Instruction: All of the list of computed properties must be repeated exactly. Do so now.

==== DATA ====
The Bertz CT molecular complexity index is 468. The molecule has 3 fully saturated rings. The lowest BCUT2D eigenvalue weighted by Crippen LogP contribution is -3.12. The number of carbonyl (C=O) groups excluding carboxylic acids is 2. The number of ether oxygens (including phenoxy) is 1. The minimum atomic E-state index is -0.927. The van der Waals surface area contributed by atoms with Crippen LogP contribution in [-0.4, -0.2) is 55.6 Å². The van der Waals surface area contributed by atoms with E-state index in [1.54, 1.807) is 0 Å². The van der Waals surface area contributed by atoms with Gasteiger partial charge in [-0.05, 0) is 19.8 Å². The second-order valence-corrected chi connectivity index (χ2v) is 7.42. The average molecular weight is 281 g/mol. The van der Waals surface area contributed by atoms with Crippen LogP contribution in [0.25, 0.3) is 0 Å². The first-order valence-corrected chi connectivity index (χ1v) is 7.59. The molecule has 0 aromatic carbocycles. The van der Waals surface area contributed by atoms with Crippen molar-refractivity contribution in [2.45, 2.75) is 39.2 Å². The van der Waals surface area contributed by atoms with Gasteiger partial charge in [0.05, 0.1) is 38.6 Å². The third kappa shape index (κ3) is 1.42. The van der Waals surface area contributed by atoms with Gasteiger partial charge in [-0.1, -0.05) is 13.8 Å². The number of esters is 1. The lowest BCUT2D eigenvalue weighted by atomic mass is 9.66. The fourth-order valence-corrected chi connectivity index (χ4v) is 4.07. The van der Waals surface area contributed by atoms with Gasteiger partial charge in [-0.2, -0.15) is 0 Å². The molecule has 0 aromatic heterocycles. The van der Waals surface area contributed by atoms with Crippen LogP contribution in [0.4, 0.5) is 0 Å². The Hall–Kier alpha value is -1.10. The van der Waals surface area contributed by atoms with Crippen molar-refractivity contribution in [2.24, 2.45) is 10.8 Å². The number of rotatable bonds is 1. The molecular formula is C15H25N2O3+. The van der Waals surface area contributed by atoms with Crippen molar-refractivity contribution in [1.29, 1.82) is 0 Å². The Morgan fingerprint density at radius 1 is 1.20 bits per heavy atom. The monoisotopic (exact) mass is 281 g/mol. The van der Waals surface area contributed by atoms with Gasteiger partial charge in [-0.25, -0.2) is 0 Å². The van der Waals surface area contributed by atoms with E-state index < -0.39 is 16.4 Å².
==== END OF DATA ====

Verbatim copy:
The Bertz CT molecular complexity index is 468. The molecule has 3 fully saturated rings. The lowest BCUT2D eigenvalue weighted by Crippen LogP contribution is -3.12. The number of carbonyl (C=O) groups excluding carboxylic acids is 2. The number of ether oxygens (including phenoxy) is 1. The minimum atomic E-state index is -0.927. The van der Waals surface area contributed by atoms with Crippen LogP contribution in [-0.4, -0.2) is 55.6 Å². The van der Waals surface area contributed by atoms with E-state index in [1.54, 1.807) is 0 Å². The van der Waals surface area contributed by atoms with Gasteiger partial charge in [-0.05, 0) is 19.8 Å². The second-order valence-corrected chi connectivity index (χ2v) is 7.42. The average molecular weight is 281 g/mol. The van der Waals surface area contributed by atoms with Crippen LogP contribution in [0.25, 0.3) is 0 Å². The first-order valence-corrected chi connectivity index (χ1v) is 7.59. The molecule has 0 aromatic carbocycles. The van der Waals surface area contributed by atoms with Crippen molar-refractivity contribution in [2.45, 2.75) is 39.2 Å². The van der Waals surface area contributed by atoms with Gasteiger partial charge in [0.05, 0.1) is 38.6 Å². The third kappa shape index (κ3) is 1.42. The van der Waals surface area contributed by atoms with Gasteiger partial charge in [-0.1, -0.05) is 13.8 Å². The number of esters is 1. The lowest BCUT2D eigenvalue weighted by atomic mass is 9.66. The fourth-order valence-corrected chi connectivity index (χ4v) is 4.07. The van der Waals surface area contributed by atoms with Gasteiger partial charge in [-0.2, -0.15) is 0 Å². The molecule has 0 aromatic heterocycles. The van der Waals surface area contributed by atoms with Crippen LogP contribution in [0.4, 0.5) is 0 Å². The Hall–Kier alpha value is -1.10. The van der Waals surface area contributed by atoms with Crippen molar-refractivity contribution in [2.24, 2.45) is 10.8 Å². The number of rotatable bonds is 1. The molecular formula is C15H25N2O3+. The van der Waals surface area contributed by atoms with Crippen molar-refractivity contribution in [1.29, 1.82) is 0 Å². The Morgan fingerprint density at radius 1 is 1.20 bits per heavy atom. The monoisotopic (exact) mass is 281 g/mol. The van der Waals surface area contributed by atoms with Gasteiger partial charge in [-0.25, -0.2) is 0 Å². The van der Waals surface area contributed by atoms with E-state index < -0.39 is 16.4 Å².